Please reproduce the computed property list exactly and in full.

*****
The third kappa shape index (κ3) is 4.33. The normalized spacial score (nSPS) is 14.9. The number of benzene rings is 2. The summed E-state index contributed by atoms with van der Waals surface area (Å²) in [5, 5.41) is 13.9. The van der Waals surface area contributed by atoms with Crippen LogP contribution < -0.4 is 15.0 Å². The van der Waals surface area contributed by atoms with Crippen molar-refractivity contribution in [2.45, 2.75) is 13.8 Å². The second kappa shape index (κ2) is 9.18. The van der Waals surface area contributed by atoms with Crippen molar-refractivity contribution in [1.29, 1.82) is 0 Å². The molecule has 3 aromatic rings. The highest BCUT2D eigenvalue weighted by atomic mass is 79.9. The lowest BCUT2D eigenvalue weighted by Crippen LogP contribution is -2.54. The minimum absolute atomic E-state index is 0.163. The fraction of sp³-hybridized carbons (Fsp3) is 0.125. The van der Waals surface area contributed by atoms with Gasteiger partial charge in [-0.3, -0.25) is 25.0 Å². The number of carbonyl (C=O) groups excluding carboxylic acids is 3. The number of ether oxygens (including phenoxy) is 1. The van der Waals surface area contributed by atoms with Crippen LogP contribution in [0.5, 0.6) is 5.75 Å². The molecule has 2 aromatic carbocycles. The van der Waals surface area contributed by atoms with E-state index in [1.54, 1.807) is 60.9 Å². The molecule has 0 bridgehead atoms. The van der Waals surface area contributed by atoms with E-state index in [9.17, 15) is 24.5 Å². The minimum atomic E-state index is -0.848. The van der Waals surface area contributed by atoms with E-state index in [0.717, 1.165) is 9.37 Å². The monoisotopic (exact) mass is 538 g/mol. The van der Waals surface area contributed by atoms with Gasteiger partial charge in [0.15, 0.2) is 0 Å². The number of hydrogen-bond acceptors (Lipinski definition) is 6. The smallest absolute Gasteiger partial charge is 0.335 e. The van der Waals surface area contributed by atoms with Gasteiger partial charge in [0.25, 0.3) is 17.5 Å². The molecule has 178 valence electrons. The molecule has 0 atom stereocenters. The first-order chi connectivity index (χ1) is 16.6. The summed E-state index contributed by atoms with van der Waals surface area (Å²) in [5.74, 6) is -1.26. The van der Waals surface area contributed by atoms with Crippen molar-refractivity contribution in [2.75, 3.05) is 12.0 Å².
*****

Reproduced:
The third kappa shape index (κ3) is 4.33. The normalized spacial score (nSPS) is 14.9. The number of benzene rings is 2. The summed E-state index contributed by atoms with van der Waals surface area (Å²) in [5, 5.41) is 13.9. The van der Waals surface area contributed by atoms with Crippen LogP contribution < -0.4 is 15.0 Å². The van der Waals surface area contributed by atoms with Crippen molar-refractivity contribution in [2.45, 2.75) is 13.8 Å². The second kappa shape index (κ2) is 9.18. The van der Waals surface area contributed by atoms with Crippen molar-refractivity contribution in [1.29, 1.82) is 0 Å². The molecule has 3 aromatic rings. The highest BCUT2D eigenvalue weighted by atomic mass is 79.9. The lowest BCUT2D eigenvalue weighted by Crippen LogP contribution is -2.54. The minimum absolute atomic E-state index is 0.163. The fraction of sp³-hybridized carbons (Fsp3) is 0.125. The van der Waals surface area contributed by atoms with Gasteiger partial charge in [-0.3, -0.25) is 25.0 Å². The number of carbonyl (C=O) groups excluding carboxylic acids is 3. The number of ether oxygens (including phenoxy) is 1. The van der Waals surface area contributed by atoms with Crippen LogP contribution in [0.5, 0.6) is 5.75 Å². The molecule has 2 aromatic carbocycles. The van der Waals surface area contributed by atoms with E-state index in [1.54, 1.807) is 60.9 Å². The molecule has 0 bridgehead atoms. The van der Waals surface area contributed by atoms with E-state index in [9.17, 15) is 24.5 Å². The minimum atomic E-state index is -0.848. The van der Waals surface area contributed by atoms with E-state index in [0.717, 1.165) is 9.37 Å². The monoisotopic (exact) mass is 538 g/mol. The van der Waals surface area contributed by atoms with Gasteiger partial charge in [0.15, 0.2) is 0 Å². The number of hydrogen-bond acceptors (Lipinski definition) is 6. The smallest absolute Gasteiger partial charge is 0.335 e. The van der Waals surface area contributed by atoms with Gasteiger partial charge in [0.25, 0.3) is 17.5 Å². The molecule has 178 valence electrons. The molecule has 0 atom stereocenters. The first-order chi connectivity index (χ1) is 16.6. The summed E-state index contributed by atoms with van der Waals surface area (Å²) in [5.74, 6) is -1.26. The van der Waals surface area contributed by atoms with Crippen molar-refractivity contribution in [2.75, 3.05) is 12.0 Å².